The prediction and subsequent creation of artificially engineered metamaterials has opened the pathway to revolutionary effects in light–matter interactions.1–6 In such materials the properties of the dielectric and magnetic permittivities, ϵ and μ, are not governed by the response of the individual atoms in the presence of an electromagnetic field, but are determined by the sub-wavelength structure of the material. In 1996 Pendry et al. predicted that a sparse cubic metal wire array with micrometer-wide wires would have a significantly reduced plasma frequency due to the reduced average electron density and the large self-inductance of the structure.2
A plethora of experimental work in this field has demonstrated metamaterials from GHz7 up to yellow optical frequencies.8 Reaching higher optical frequencies has proven problematic, as it requires the manipulation of materials on the scale of just a few tens of nanometers over macroscopic areas. While fabrication techniques such as focused ion beam lithography, direct laser writing, and atomic layer deposition9–13 provide design flexibility, they are limited with regard to accessible feature sizes as well as the scalability of samples.
Until now, colloidal self-organization was the only type of self-assembly used to create metamaterials.14 These materials have feature sizes limited to above several hundreds of nanometers and to sphere-packing geometries. Block copolymers (BCPs) are unique in offering a route to creating macroscopically large samples with a variety of complex 3D architectures with features on the nanometer length scale. Unlike earlier work based on BCPs,15 we incorporate a continuous metal phase into a BCP scaffold,16 thereby producing the first truly optical, 3D metamaterial. As predicted by Pendry et al.,2 this material has a reduced plasmon frequency. In addition, it exhibits strongly anisotropic plasmon modes with linear dichroism and optical chirality across the visible region.
BCPs are polymers that consist of two or more distinct polymer chains (blocks) joined by a covalent bond. The interplay between the energetic penalty for stretching the blocks is balanced by the chemical repulsion between the blocks, creating a range of morphologies such as spheres, cylinders, and gyroids.17 Increasing the number of blocks leads to an increase in the number of accessible morphologies.18
There has been previous work using BCP scaffolds with dielectrics for optical applications.19 In this work, however, we opt to replace one of the continous nanoscale polymer networks with a metal in order to create a novel material with interesting optical properties that are very different from those of a structured dielectric. Such replication is possible because the blocks in BCPs are chemically distinct, hence we can selectively etch them and then backfill with inorganic materials to replicate self-assembled structures into materials that are not amenable to direct self-assembly in such complex morphologies.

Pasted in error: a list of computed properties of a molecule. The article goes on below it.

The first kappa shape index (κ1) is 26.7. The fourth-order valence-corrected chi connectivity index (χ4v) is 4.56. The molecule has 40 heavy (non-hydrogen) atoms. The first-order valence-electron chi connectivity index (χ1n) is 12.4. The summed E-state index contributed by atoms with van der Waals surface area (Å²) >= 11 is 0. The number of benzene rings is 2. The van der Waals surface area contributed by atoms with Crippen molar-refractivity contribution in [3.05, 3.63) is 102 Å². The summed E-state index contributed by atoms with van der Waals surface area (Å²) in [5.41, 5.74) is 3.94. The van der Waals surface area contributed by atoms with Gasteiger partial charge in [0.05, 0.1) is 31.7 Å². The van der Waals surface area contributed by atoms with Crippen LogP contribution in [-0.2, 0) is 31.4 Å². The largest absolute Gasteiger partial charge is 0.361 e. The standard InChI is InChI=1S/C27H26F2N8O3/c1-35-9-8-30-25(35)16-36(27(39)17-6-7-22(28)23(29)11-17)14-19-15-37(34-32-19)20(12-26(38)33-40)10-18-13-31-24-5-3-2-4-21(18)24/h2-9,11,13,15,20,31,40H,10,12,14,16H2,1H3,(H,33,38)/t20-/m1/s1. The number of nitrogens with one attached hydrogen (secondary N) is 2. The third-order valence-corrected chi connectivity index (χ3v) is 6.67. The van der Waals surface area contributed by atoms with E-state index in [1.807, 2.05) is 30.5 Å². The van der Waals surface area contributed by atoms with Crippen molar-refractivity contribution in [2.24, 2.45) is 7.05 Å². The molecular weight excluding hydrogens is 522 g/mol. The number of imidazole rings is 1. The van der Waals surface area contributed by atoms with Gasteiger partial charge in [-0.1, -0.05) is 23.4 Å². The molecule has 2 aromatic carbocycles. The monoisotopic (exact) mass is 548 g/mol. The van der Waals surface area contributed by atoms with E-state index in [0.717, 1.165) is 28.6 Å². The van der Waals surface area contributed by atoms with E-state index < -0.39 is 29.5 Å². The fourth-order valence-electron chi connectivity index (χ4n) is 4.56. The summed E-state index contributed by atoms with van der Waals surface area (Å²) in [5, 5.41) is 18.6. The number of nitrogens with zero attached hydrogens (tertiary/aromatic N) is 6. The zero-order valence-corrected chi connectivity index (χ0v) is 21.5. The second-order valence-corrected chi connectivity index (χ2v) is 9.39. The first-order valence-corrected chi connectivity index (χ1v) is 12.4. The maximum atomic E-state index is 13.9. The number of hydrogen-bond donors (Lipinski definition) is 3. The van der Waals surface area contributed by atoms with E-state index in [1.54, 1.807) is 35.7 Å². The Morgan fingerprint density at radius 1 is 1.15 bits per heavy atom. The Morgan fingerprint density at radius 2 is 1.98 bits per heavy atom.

Here, we demonstrate the creation of a 3D gold metamaterial based on BCP self-assembly. We start with an isoprene-block-styrene-block-ethylene oxide (ISO) BCP that forms two chemically distinct, interpenetrating gyroid networks (I,O) of opposite chirality in a matrix of the third block.20 The I gyroid network is then removed by selective UV and chemical etching and backfilled with gold by electrodeposition. The final device consists of a continuous, triply periodic network of gold (Figure1). The dimension of the full unit cell is ≈50 nm, which is far below optical wavelengths. This particular morphology has been chosen since it is predicted to offer a strong resonant response that depends on the relative orientation between the structure and the polarization of the incident light. Figure 1a shows the  projection of the gyroid.
Samples were prepared using ISO BCP films, which are known to self-assemble into the gyroid morphology with a chiral isoprene phase, as is schematically shown in Figure2. We utilized a poly(ISO) prepared by sequential anionic polymerization using standard methods.18, 21 The molecular weight of the polyisoprene block was determined by gel permeation chromatography (GPC); the molecular weights of the polystyrene and poly(ethylene oxide) blocks were determined by NMR, and the final polydispersity was determined by GPC. The ISO used in this study was composed of 14.63, 29.04, and 9.77 kg mol−1 of I, S, and O, respectively, with a molecular weight of 53.44 kg mol−1 and a polydispersity of 1.05. A detailed characterization of this polymer shows self-assembly into the alternating gyroid phase.20 Polymer film scaffolds were prepared by blade-coating a 5% w/v ISO anisole solution onto glass substrates with a conducting coating for electrodeposition. The resulting films were exposed to UV light (254 nm) for 3 h and rinsed with ethanol to remove the isoprene. The resulting pore network was backfilled with gold by electrodeposition to a thickness of 200 nm. Thicker samples were also prepared and will be the subject of a future study. In the electrochemical setup, a saturated calomel electrode was used as the reference. The deposition consisted of a nucleation and a deposition step. The nucleation step consisted of 1 to 3 cyclic voltammetry scans between 0 V and −1.2 V at a scan rate of 50 mV s−1. The deposition step at a fixed potential of −0.8 V for 100 s resulted in a final thickness of about 200 nm. The remaining polymer was removed by plasma etching.